Lorenzo was diagnosed with MDR-TB in 1991, he was treated for two years and cured in 1993. Since then, he has led a completely normal life in Las Palmas, Spain.
María Guadalupe poses for a photo with her nephews in her home in Acapulco, Mexico. Maria was completely cured of MDR-TB after 18 months of treatment. She is now able to live a healthy life and has plenty of time with her family.
Mariana was born in Romania, but she has now lived in Las Palmas, Spain for seven years. She was diagnosed with drug-sensitive TB and began treatment in January 2014. She was cured two weeks before this photo was taken at a routine consultation.
Mario unloads coconuts from a truck during a visit to his home in Tres Palos, in the outskirts of Acapulco, Mexico. He underwent treatment for MDR-TB and is now totally cured.
Mario enjoys time with his mother, Divina, in their home in Tres Palos, Mexico. Since finishing his MDR-TB treatment in April 2104, he has been living free of TB and working as a fisherman.
Melecio successfully completed his own MDR-TB treatment after 18 months. He is now President and Advisor of the Association of Tuberculosis-Affected People and lives in Lima, Perú. He can be seen here telling a woman the results of her son’s TB test.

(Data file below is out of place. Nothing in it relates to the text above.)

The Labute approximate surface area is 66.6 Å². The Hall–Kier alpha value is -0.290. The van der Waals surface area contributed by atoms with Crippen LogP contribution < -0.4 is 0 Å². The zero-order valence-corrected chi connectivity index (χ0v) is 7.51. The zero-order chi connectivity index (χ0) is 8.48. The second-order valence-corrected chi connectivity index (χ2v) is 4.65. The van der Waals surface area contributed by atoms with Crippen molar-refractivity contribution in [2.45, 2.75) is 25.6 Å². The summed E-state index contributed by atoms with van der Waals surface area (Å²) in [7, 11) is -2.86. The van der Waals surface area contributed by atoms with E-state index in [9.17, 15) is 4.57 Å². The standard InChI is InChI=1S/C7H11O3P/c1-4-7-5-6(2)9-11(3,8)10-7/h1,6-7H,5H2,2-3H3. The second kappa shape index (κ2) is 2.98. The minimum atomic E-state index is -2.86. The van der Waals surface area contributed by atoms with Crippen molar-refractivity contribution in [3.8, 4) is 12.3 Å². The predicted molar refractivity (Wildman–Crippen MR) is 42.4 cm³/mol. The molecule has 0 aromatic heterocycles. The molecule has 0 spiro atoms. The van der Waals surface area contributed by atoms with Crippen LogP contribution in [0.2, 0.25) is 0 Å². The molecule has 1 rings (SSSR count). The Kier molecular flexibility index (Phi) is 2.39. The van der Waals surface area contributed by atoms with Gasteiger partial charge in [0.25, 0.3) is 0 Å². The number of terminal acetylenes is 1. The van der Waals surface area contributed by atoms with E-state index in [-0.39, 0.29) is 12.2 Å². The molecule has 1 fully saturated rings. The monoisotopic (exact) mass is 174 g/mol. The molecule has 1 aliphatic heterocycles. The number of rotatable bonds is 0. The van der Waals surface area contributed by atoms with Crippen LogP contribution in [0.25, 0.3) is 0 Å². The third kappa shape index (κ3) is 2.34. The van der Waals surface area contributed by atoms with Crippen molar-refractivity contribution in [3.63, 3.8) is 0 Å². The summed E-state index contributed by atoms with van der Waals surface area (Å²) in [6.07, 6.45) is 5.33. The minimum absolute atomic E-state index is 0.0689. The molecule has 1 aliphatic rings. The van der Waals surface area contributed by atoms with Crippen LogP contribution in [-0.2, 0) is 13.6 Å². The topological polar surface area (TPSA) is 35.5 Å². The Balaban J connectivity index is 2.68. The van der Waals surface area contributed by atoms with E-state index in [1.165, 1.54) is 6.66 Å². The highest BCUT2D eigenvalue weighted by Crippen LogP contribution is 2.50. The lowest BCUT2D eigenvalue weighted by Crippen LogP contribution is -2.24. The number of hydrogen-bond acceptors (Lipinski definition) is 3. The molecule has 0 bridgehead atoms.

Ana Rosa and her husband, Ricardo, relax with their dog in their home in Las Palmas, Spain. The two met while they were both hospitalised for MDR-TB. They are now both free of the disease and lead normal and healthy lives.
Ricardo poses for a photo in Las Palmas, Spain. Ricardo struggled with a drug addiction and developed MDR-TB. He suffered complications for several years, which included undergoing a double lung transplant. He is now completely well and lives with his partner, Ana.
Sixto speaks with MDR-TB patient, Jorge, who is being detained because of his drug addiction. Sixto became a health advocate for tuberculosis after beating MDR-TB himself. He has two children and continues to make a huge impact in his community in Acapulco, Mexico.